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Sunday, 17 June 2012
Hardware Review: VIRGIN MEDIA TIVO
Labels: Daily Life
It's been available for awhile now, but I recently took the plunge and bought one of Virgin Media's new TiVo boxes. No, before you ask, it wasn't those David Tennant adverts that swayed me. I opted for the 500GB model, rather than the premium 1TB model, mainly because I don't record and keep enough HD content to make the 1TB a key requirement. I nearly always record, watch and delete everything within a week or so.
The many features of the TiVo have been well-documented over the months by professional gadget geeks, so I'll just give my overall impression of the key aspects I find most desirable and impressive.
Audio-visual. People forget that the primary function of a DVR is to display things to the consumer on their TV screens. I've heard it said that the TiVo doesn't handle standard-def channels as well as the old V+HD boxes, but I think this issue's been fixed in an update, or my Toshiba flatscreen isn't an affected model. I didn't notice any real difference, see. The HD channels are likewise very good, and appear to be an improvement. But that could just be wishful thinking. Whatever's the truth, I'm more than happy with the output of the TiVo. The option to have audio go "Dolby Digital to PCM" is also very handy for me, because it means all the sound can be processed in my dedicated 5.1 surround sound system.
Menus & EPG. Virgin had an ugly yellow-black aesthetic for its set-top boxes before TiVo (don't they know that colour combination means danger in nature?), but this has thankfully been abandoned. The new menus have a red themed TiVo design with discrete Virgin logos, looking very similar to the US TiVo boxes. They're much faster and easier to navigate than V+HD and Sky+HD, with far less lag. I even like the default setting that gives a pleasant "pop", "bloop" or "bong" sound effects when you press buttons, move around, or encounter errors...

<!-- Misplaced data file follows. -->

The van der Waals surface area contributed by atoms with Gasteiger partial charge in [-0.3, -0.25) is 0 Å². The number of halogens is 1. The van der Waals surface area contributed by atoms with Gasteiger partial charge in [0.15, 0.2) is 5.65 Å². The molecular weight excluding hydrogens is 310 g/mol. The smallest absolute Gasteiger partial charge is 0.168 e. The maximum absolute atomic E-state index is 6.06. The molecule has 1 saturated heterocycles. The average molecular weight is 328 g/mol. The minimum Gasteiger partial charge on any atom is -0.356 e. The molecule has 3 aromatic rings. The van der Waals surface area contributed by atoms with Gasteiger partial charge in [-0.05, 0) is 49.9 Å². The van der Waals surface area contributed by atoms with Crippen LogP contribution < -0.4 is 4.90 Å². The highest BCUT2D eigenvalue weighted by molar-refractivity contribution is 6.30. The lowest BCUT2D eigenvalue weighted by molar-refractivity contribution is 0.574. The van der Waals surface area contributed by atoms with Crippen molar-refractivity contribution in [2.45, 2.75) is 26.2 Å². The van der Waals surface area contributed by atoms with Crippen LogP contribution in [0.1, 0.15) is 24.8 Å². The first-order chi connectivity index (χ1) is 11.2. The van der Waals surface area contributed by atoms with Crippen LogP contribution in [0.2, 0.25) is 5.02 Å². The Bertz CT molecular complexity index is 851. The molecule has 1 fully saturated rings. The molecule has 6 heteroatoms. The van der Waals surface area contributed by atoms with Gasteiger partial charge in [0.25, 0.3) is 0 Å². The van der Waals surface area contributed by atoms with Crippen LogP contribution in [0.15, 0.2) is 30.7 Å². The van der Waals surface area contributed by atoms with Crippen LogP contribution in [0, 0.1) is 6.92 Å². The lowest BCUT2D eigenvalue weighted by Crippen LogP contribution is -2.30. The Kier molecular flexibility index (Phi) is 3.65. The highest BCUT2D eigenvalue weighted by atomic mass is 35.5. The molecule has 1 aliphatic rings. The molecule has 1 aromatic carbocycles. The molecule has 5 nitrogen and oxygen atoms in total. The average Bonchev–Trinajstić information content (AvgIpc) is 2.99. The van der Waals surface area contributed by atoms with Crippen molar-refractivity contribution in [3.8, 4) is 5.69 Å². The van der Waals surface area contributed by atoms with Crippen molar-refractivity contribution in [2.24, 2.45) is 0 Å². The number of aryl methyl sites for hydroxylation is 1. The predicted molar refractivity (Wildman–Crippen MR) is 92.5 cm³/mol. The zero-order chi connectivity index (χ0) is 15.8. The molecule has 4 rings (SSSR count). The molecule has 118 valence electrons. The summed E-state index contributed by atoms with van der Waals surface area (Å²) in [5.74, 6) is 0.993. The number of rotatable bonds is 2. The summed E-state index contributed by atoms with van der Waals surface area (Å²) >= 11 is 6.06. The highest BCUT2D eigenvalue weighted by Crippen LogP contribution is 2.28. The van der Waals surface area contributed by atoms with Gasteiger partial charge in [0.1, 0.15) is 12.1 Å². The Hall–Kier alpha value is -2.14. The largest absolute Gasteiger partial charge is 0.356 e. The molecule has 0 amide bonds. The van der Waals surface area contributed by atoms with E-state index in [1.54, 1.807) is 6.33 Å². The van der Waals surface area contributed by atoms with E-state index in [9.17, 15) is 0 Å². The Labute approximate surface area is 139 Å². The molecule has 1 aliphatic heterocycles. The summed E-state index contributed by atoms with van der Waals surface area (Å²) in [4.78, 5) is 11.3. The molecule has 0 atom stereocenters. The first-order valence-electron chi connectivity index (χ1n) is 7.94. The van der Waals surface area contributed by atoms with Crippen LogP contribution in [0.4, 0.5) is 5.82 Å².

Apps & Games. This isn't something I'm especially interested in, but after you sign-up through Virgin's website it's possible to connect the TiVo to your Twitter, Facebook, YouTube and Flickr accounts. I haven't done so yet, because you need a keyboard to prevent yourself going crazy trying to text-type with a remote control. But the Facebook connectivity could be fun, as it means you could view family photos/videos on your TV with ease.
YouTube. Technically, this should come under the app section above, but I think it's deserving of its own paragraph. There's a TiVo feature that I never hear anyone talk about, but it's bloody fantastic. If you have a phone/tablet, you can pair that device with your TiVo wirelessly, then go to "m.youtube.com", select "remote" from the grid options, and stream your YouTube content directly to your television. For me, this is a very unexpected and brilliant innovation. I have lots of videos "favourited" that I now prefer to playback via my TiVo, giving you the ability to show home videos more communally (rather than get everyone hunched around a laptop/tablet). Oh, and because the TiVo accesses the internet with its own dedicate broadband line, there's no slowdown of your internet speed for anyone else in the house using their computer. Bonus!
Series-linking. This isn't new to me, because it was the main reason I bought a V+HD box many years ago, but TiVo makes the process faster and smoother. It also helps that it's now capable of recording THREE things simultaneously, which puts an end to most recording clashes and me having to sacrifice a recording and try to watch it later via on-demand. This was often because recordings overlapped for just a few minutes at the start/end, too! I don't have to worry about any of that now, because it's unlikely a jam will happen with the extra tuner.